Parents of special needs children are not only vulnerable to emotional hardships but also financial challenges. The functional needs of these children can warrant lifelong support and assistance, making sufficient funds a necessity. While no one wants to think about losing a child, having a life insurance policy on your special needs child could be beneficial if the unthinkable happens. However, buying life insurance for children is not as commonplace as it is for adults, so the decision requires careful thought and planning.
Life insurance for your special needs child
Generally, life insurance is meant to act as a replacement for lost income or to pay debts after death, while also providing financial support to the beneficiaries of the insured. Since children are not income earners, buying life insurance on them is less common than it is for adults. But if you have a special needs child, life insurance can be a helpful tool.
Provide for funeral expenses
Funerals can be costly. No one wants to think about their child’s funeral expenses but planning ahead can save you stress if the worst happens. Life insurance policies pay a death benefit after the insured passes away. This can be hugely beneficial for parents, as the death benefit could cover funeral expenses and also allow time to grieve without worrying about money.
Protect the child’s insurability
When a special needs child grows up, their medical issues might make it difficult or impossible for them to get life insurance coverage. If a policy can be found, it could be costly. Purchasing permanent life insurance for your child at a young age, if it is available, could help ensure that they are able to stay covered as they grow up. In fact, newborns may be automatically eligible for coverage up to a certain age, so getting coverage while your child is a baby could be a good purchase.
Life insurance for parents
Life insurance for special needs children may be less common than it is for adults, but coverage options do exist. You could purchase permanent life insurance, which lasts for your child’s entire life, provided the premiums are paid. You could also consider making your child a beneficiary on your own policy, but insurance companies may have regulations about listing a minor as the beneficiary (you may need to establish a trust, for example). And while the cost of life insurance for children is generally lower than it is for adults, that may not be the case for children with medical complications.
If you aren’t able to buy a policy for your child, a child rider could be a good option. This is an addition to your own life insurance policy, where you include your child for an extra cost. The coverage amount varies but is usually relatively low, often no higher than $25,000. Some companies also give you the choice to convert the rider to a permanent policy upon its expiration. If your current life insurance company doesn’t offer a child rider, you could consider switching companies to a carrier that does have this option.
Special needs trust
If your adult child is unable to manage their own finances, a special needs trust can be a good option. This is also known as supplemental needs trust and is meant for estate and insurance beneficiaries who cannot take care of their own funds. You likely need to work with a lawyer to design the trust and provide specifications on how the money should be used. You also need to assign a trustee and a co-trustee to manage the funds. Having the trust set up before getting a life insurance quote and purchasing a policy is not essential since you can change the beneficiaries at any time.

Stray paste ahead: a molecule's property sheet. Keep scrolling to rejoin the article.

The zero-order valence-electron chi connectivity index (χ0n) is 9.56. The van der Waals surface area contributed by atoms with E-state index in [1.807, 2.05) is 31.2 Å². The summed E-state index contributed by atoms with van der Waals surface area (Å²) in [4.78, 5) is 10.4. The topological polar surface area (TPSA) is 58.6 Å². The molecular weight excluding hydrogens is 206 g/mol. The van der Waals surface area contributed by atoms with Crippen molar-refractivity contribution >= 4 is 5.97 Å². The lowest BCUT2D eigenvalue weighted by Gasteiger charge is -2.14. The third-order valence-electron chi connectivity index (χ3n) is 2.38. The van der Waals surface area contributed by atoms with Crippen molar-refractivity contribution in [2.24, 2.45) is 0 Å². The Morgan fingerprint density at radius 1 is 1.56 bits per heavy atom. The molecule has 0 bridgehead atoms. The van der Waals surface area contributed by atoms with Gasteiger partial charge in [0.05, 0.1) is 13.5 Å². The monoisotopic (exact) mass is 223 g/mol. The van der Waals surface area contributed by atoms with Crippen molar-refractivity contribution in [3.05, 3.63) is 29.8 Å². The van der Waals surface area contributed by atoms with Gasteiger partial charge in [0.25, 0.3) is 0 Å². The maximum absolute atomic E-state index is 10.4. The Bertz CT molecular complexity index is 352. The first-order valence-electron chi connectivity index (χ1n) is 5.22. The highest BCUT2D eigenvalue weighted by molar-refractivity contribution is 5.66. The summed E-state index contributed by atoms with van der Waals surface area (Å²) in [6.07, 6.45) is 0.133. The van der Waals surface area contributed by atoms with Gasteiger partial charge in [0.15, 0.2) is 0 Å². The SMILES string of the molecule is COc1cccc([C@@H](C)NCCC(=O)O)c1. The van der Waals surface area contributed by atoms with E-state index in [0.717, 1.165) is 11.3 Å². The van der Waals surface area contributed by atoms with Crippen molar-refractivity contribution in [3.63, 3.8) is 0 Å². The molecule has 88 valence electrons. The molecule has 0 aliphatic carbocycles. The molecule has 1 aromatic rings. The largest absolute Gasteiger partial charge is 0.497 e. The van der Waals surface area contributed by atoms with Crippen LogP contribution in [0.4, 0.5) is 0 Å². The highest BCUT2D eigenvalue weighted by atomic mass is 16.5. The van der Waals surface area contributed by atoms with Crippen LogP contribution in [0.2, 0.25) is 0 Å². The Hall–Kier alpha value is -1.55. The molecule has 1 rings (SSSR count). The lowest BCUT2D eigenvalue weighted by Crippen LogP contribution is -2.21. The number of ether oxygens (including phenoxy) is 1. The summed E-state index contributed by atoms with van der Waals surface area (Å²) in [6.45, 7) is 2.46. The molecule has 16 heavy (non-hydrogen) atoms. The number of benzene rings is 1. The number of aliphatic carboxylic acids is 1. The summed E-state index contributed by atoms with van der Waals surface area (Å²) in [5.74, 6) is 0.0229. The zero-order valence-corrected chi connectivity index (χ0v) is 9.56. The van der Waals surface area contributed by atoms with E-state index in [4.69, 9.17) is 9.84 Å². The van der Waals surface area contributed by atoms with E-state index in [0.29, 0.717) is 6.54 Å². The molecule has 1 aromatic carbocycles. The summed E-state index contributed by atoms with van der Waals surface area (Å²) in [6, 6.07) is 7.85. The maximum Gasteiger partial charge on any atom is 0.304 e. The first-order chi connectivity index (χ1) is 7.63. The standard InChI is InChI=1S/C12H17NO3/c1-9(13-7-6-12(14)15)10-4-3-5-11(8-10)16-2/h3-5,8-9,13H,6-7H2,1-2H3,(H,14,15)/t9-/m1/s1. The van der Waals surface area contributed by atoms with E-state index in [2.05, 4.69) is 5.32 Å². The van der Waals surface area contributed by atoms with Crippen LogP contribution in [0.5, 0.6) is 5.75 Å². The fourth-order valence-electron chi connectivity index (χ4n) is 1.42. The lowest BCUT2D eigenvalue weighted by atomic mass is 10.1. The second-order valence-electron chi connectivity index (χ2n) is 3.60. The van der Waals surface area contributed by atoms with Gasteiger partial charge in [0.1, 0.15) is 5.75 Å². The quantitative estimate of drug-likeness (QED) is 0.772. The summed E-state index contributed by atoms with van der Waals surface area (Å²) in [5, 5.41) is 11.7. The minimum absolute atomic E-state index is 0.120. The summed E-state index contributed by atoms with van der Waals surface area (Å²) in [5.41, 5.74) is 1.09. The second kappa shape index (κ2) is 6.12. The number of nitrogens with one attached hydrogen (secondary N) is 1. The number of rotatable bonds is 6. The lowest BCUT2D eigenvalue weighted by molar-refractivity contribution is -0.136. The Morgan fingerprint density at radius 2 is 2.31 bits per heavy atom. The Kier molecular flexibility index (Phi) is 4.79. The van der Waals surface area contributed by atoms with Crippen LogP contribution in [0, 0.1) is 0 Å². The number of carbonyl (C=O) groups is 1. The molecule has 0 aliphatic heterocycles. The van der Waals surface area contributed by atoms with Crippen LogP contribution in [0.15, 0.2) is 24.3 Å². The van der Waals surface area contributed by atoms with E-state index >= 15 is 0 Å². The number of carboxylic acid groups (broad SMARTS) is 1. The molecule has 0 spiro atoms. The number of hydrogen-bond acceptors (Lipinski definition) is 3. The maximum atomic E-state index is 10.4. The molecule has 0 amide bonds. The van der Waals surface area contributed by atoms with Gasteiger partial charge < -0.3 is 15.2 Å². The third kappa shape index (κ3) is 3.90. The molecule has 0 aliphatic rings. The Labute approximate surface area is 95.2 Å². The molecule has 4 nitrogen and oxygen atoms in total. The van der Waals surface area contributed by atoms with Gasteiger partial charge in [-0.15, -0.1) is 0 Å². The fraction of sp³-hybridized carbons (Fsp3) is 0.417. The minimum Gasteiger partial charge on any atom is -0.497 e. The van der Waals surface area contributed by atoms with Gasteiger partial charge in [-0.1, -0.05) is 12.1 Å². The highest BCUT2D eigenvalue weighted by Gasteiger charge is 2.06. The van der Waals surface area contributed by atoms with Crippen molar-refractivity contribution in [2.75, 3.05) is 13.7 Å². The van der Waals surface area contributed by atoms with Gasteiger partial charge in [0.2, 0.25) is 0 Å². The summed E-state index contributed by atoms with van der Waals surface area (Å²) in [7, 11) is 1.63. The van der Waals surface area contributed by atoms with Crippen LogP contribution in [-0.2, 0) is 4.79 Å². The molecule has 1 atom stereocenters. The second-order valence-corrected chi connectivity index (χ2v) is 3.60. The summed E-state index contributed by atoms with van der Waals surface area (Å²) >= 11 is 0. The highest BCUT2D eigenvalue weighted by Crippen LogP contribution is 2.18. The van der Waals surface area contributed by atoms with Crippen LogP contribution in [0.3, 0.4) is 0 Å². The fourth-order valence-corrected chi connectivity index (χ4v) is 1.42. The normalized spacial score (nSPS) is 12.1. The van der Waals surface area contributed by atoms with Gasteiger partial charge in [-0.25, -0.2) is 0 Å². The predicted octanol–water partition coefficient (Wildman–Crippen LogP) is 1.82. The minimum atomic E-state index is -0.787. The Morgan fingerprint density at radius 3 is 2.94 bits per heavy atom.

How much life insurance do I need for my special needs child?
The amount of life insurance coverage you might need depends on a number of factors. You may want to think about potential funeral costs, funds for you to live on while you grieve and potential financial gifts you may want to leave to anyone important in your child’s life. If you are unsure how much coverage you should purchase, a life insurance agent should be able to help you with the calculations.
Frequently asked questions
Can I make my special needs child as my life insurance beneficiary?
Maybe. Some states and insurance companies have laws and regulations about minors being beneficiaries and won’t allow it, but there are ways you may be able to leave your financial gift to a child. You could name your child’s legal guardian as the beneficiary, or you might choose to work with a lawyer to develop a trust.
What can I use a death benefit payout for?
There are no restrictions on how you use a death benefit payout. If you have a life insurance policy on your child and they pass away, you will receive the death benefit from the policy. You could use the money for funeral expenses, paying off bills, paying down debt or your everyday expenses.
What is a cash value policy?
Permanent life insurance policies, which include whole life and universal life, have a cash value component. The cash value in these policies grows with interest and provides living benefits, or aspects of a life insurance policy that can be used while the insured is still alive. You may be able to borrow against your cash value in the form of a loan. You might even be able to pull out the cash value without paying it back, although this will lower the death benefit.